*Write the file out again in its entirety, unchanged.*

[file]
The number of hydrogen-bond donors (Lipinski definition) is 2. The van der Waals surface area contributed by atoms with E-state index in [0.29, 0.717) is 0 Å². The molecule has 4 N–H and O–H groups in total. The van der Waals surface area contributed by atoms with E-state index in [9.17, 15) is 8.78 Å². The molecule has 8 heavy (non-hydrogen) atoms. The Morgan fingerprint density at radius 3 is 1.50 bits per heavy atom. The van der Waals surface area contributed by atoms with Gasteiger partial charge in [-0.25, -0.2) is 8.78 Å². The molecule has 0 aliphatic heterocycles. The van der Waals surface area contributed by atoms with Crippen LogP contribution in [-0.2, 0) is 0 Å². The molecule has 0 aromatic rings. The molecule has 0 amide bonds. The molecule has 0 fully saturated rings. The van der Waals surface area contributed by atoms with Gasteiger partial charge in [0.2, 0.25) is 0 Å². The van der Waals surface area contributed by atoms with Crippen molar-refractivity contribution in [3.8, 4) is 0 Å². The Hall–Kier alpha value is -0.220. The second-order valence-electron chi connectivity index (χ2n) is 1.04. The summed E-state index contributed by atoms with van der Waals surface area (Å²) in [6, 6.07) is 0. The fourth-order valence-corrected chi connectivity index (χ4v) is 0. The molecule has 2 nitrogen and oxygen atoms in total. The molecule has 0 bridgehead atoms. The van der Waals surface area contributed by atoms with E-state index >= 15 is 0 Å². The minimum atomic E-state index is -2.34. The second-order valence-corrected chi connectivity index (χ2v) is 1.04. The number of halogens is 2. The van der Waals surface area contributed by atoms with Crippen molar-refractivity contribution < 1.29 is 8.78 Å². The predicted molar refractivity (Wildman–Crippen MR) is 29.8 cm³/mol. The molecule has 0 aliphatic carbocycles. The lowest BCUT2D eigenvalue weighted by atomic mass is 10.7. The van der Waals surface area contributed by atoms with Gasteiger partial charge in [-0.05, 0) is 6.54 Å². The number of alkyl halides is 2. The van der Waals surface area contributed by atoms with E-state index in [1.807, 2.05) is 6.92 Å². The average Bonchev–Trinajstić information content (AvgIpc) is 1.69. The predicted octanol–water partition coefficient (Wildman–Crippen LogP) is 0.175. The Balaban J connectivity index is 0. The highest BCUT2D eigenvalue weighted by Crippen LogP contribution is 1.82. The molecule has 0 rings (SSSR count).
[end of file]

The number of hydrogen-bond donors (Lipinski definition) is 2. The van der Waals surface area contributed by atoms with E-state index in [0.29, 0.717) is 0 Å². The molecule has 4 N–H and O–H groups in total. The van der Waals surface area contributed by atoms with E-state index in [9.17, 15) is 8.78 Å². The molecule has 8 heavy (non-hydrogen) atoms. The Morgan fingerprint density at radius 3 is 1.50 bits per heavy atom. The van der Waals surface area contributed by atoms with Gasteiger partial charge in [-0.25, -0.2) is 8.78 Å². The molecule has 0 aliphatic heterocycles. The van der Waals surface area contributed by atoms with Crippen LogP contribution in [-0.2, 0) is 0 Å². The molecule has 0 aromatic rings. The molecule has 0 amide bonds. The molecule has 0 fully saturated rings. The van der Waals surface area contributed by atoms with Gasteiger partial charge in [0.2, 0.25) is 0 Å². The van der Waals surface area contributed by atoms with Crippen molar-refractivity contribution in [3.8, 4) is 0 Å². The Hall–Kier alpha value is -0.220. The second-order valence-electron chi connectivity index (χ2n) is 1.04. The summed E-state index contributed by atoms with van der Waals surface area (Å²) in [6, 6.07) is 0. The fourth-order valence-corrected chi connectivity index (χ4v) is 0. The molecule has 2 nitrogen and oxygen atoms in total. The molecule has 0 bridgehead atoms. The van der Waals surface area contributed by atoms with E-state index >= 15 is 0 Å². The minimum atomic E-state index is -2.34. The second-order valence-corrected chi connectivity index (χ2v) is 1.04. The number of halogens is 2. The van der Waals surface area contributed by atoms with Crippen molar-refractivity contribution < 1.29 is 8.78 Å². The predicted molar refractivity (Wildman–Crippen MR) is 29.8 cm³/mol. The molecule has 0 aliphatic carbocycles. The lowest BCUT2D eigenvalue weighted by atomic mass is 10.7. The van der Waals surface area contributed by atoms with Gasteiger partial charge in [-0.05, 0) is 6.54 Å². The number of alkyl halides is 2. The van der Waals surface area contributed by atoms with E-state index in [1.807, 2.05) is 6.92 Å². The average Bonchev–Trinajstić information content (AvgIpc) is 1.69. The predicted octanol–water partition coefficient (Wildman–Crippen LogP) is 0.175. The Balaban J connectivity index is 0. The highest BCUT2D eigenvalue weighted by Crippen LogP contribution is 1.82. The molecule has 0 rings (SSSR count).